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Refugees, immigrants to South Dakota need our compassion

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Refugees, immigrants to South Dakota need our compassion

Nov 17, 2022 | 4:52 pm ET
By Brad Johnson
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Refugees, immigrants to South Dakota need our compassion
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BORODIANKA, UKRAINE - APRIL 21: In this aerial view, a destroyed apartment building is seen next to an area of heavily damaged houses on April 21, 2022 in Borodianka, Ukraine. (Photo by Alexey Furman/Getty Images)

During the past two months, I have emceed three benefit concerts to raise awareness of a statewide effort to bring 5,000 to 10,000 Ukrainian war refugees to our state.

The concerts in Watertown, Rapid City and Sioux Falls raised about $50,000 to support a fund that will help defray expenses for those who sponsor refugees.

The concerts by South Dakota native and international composer Calvin Jones featured stories from different refugees who essentially were bombed out of their homes by Russian forces on Feb. 24. 

They made a long, sometimes harrowing journey to South Dakota, where they are building new lives. They have inspired many people across the state to become part of the new Freedom’s Haven for a New American Workforce program.

That refugee effort was kicked off as the result of a work-force development meeting earlier this spring between Lake Area Technical College President Mike Cartney and Rapid City real estate developer Hani Shafai. 

The two met to brainstorm how South Dakota can grow its workforce, as there are more than 27,000 jobs open and less than 1,000 people on unemployment. Additionally, our state’s workforce, like that across the country, is aging. 

According to an August 2022 report by the South Dakota Department of Labor, all baby boomers will have reached 65 or older by 2030, at which time the state will need about 40,000 more workers than it does now. The initial workforce discussion was how to engage more Native Americans and get other immigrants into the state’s labor pool.

But when bombs started falling in Ukraine, the emphasis shifted to a dual humanitarian and workforce issue. 

More than 7 million Ukrainian refugees have poured into Europe, and about 2.6 million more are unemployed inside their country. Europe does not have the capacity or jobs to support all of these people for the long-term.

The United States is welcoming 100,000 through a new program, and Canada is welcoming about 500,000. Canada also needs workers.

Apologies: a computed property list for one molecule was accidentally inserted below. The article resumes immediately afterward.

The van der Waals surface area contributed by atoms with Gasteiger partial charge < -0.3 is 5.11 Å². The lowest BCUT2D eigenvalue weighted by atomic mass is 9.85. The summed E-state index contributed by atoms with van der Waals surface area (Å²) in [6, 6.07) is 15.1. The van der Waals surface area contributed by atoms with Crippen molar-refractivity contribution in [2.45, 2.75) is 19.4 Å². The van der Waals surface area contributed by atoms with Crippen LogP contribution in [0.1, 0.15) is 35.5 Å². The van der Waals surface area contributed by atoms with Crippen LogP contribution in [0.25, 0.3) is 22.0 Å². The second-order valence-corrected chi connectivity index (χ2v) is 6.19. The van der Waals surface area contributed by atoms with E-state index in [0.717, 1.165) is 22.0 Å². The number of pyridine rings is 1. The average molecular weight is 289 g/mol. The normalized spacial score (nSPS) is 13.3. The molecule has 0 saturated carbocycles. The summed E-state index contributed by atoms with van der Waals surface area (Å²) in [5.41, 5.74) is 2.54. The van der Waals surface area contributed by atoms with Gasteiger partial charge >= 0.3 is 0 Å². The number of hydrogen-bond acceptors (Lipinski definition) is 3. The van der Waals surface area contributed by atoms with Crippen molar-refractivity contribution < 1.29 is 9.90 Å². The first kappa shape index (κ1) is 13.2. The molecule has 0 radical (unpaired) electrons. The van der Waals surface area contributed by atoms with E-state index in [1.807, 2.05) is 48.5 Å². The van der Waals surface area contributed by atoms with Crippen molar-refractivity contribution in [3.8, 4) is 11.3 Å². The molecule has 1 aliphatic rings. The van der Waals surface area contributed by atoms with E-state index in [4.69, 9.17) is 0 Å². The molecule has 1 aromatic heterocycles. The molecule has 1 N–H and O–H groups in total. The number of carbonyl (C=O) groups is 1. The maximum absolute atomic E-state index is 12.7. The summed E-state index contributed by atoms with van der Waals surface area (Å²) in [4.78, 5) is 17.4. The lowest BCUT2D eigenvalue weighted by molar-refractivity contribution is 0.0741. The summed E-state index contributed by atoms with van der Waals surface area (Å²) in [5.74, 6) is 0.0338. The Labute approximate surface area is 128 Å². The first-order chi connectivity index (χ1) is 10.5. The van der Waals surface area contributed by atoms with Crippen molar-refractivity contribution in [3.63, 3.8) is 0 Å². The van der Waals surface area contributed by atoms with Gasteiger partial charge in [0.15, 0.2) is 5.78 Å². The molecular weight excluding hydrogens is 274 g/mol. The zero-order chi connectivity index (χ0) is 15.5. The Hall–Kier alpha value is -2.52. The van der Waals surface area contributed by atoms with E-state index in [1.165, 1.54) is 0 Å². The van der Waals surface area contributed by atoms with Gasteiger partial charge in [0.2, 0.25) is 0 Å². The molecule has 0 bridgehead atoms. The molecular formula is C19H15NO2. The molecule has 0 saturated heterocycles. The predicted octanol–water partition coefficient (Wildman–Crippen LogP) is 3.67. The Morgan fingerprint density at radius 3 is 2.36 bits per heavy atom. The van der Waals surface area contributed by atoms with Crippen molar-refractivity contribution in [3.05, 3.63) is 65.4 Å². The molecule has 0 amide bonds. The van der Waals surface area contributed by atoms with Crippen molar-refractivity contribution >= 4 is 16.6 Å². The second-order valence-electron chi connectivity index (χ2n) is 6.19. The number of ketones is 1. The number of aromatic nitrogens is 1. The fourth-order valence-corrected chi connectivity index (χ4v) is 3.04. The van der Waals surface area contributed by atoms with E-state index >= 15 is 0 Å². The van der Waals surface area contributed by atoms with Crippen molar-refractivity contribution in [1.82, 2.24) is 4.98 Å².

Refugees already have started trickling into South Dakota. Lutheran Social Services is working with about 120 Ukrainians, of which about 75% are in the Sioux Falls area, with the rest mostly in the Black Hills. 

But South Dakota has the compassion and capability to host many more. Unfortunately, the federal Uniting for Ukraine refugee program is burdensome. 

Refugees must have a sponsor in the United States “who agrees to provide them with financial support” essentially for up to two years. Basically, someone, or an organization such as a church, must help them get settled, find housing, navigate the federal aid programs, obtain work permits and more. 

To assist in that responsibility the new Freedom’s Haven program has created a fund at the South Dakota Community Foundation to raise money to help defray unexpected expenses sponsors and refugees may encounter. About $150,000 is in that fund so far.

Volunteers also are needed across the state to coordinate local refugee efforts.

But South Dakota’s workforce needs won’t be met just with Ukrainian refugees. We need to roll out the welcome mat to all legal immigrants.

That requires an immigration system that works. Congressman Dusty Johnson and Senators John Thune and Mike Rounds all personally have been engaged, or sent staffers to meetings, regarding the Ukrainian refugees.

They understand our businesses need more workers. 

With the election now over, let’s hope they and their Congressional colleagues seriously address the issue. 

Ukrainians aren’t the only people experiencing hardships. There are good reasons about 2.76 million migrants have crossed the border this year. Venezuelans, Cubans, Nicaraguans and Guatemalans, as well as Mexicans. 

Life is miserable in their home countries – no hope and no future. 

Like us, they seek a better life for their families. 

They are looking for a hand up, not a handout. They work hard and are good family members. South Dakota needs them. Look around and see who is building our roads, our apartments, driving trucks and milking the cows. 

South Dakotans are descendants of immigrants. We are compassionate people. Let’s simultaneously solve our workforce needs and be good neighbors as well.